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dc.contributor.authorLuiu, Carlo
dc.contributor.authorTorbaghan, Mehran Eskandari
dc.contributor.authorBurrow, Michael
dc.coverage.spatialGhanaen
dc.coverage.spatialTanzaniaen
dc.coverage.spatialRwandaen
dc.coverage.spatialBurundien
dc.coverage.spatialEgypten
dc.coverage.spatialEthiopiaen
dc.coverage.spatialNigeriaen
dc.coverage.spatialUgandaen
dc.date.accessioned2018-12-21T12:11:15Z
dc.date.available2018-12-21T12:11:15Z
dc.date.issued2018-09-01
dc.identifier.citationLuiu, C., Eskandari Torbaghan, M., & Burrow, M.P.N. (2017). Rates of return for railway infrastructure investments in Africa. K4D Helpdesk Report. Brighton, UK: Institute of Development Studiesen
dc.identifier.urihttps://opendocs.ids.ac.uk/opendocs/handle/20.500.12413/14214
dc.description.abstractInternal Rate of Return (IRR), also known as Economic Internal Rate of Return (EIRR), is one of the economic appraisal methods for infrastructure projects which is widely used in Africa to indicate that the calculation includes externalities and to distinguish it from the financial internal rate of return (FIRR) which considers only costs and returns directly associated with the project. IRR is considered by the European Commission and by the World Bank for justification of capital investments, where values over 12% are normally accepted for developing countries (ECORYS, 2016; The Republic of Liberia, 2012). This report compares IRR values found for railway projects in Africa. IRRs estimated for rehabilitation projects averaged 12.2%, and 16.3% for new construction. All of the IRR estimates that the review found were pre-construction estimates. All projects included various externalities in their calculations (most often air pollution and road accidents), but none of them estimated impacts on GDP. IRR is well-established as a way of comparing independent projects, but the approach has some weaknesses. IRR may not always be calculated consistently: different projects may take different factors into account when calculating IRR, may assign different values to factors, or may use different approaches to dealing with externalities. Other economic indicators such as Net Present Value (NPV) may also be considered for project appraisal, but there is ongoing debate about which one of them should be preferred, as illustrated for instance by Tang and John Tang (2003). An unbiased approach was taken to identify a sufficient number of relevant studies. Given sufficient resources, such an approach would ideally seek to identify all relevant literature. However, because of the resource constraints of this review study, consideration was given to locating a sample of studies most pertinent to addressing the research question. This was achieved by carrying out a keyword search of titles and abstracts of studies via Internet search engines and accessing academic journal databases and the websites of specific organisations.en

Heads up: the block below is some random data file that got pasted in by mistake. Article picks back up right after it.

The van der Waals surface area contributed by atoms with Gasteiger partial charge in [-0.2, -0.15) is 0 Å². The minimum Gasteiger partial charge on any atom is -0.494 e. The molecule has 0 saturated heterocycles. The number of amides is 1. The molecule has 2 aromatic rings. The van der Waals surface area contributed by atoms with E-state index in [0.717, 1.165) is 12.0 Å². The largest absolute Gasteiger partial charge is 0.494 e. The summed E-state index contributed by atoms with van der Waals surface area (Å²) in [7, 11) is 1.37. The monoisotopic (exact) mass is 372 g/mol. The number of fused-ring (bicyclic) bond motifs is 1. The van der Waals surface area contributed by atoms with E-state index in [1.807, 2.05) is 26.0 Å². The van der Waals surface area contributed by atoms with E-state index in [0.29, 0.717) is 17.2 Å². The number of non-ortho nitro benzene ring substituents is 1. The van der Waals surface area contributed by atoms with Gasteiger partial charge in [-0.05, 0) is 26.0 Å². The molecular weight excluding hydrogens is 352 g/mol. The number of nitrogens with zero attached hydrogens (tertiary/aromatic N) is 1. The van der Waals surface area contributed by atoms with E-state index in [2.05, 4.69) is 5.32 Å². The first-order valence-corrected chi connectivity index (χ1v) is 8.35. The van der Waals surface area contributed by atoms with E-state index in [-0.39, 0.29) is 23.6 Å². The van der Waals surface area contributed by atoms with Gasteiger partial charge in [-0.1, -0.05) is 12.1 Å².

dc.language.isoenen
dc.publisherIDSen
dc.relation.ispartofseriesK4D Helpdesk Report;422
dc.rights.urihttps://www.nationalarchives.gov.uk/doc/open-government-licence/version/3/en
dc.subjectEconomic Developmenten
dc.subjectFinanceen
dc.subjectIndustrial Developmenten
dc.titleRates of Return for Railway Infrastructure Investments in Africaen
dc.typeOtheren
dc.rights.holder© DFID - Crown copyright 2017.en
dcterms.dateAccepted2018-09-01
rioxxterms.funderDepartment for International Development, UK Governmenten
rioxxterms.identifier.projectK4Den
rioxxterms.versionVoRen
rioxxterms.funder.project238a9fa4-fe4a-4380-996b-995f33607ba0en


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  • K4D [487]
    K4D supports learning and the use of evidence to improve the impact of development policy and programmes. The programme is designed to assist DFID and other partners to be innovative and responsive to rapidly changing and complex development challenges.

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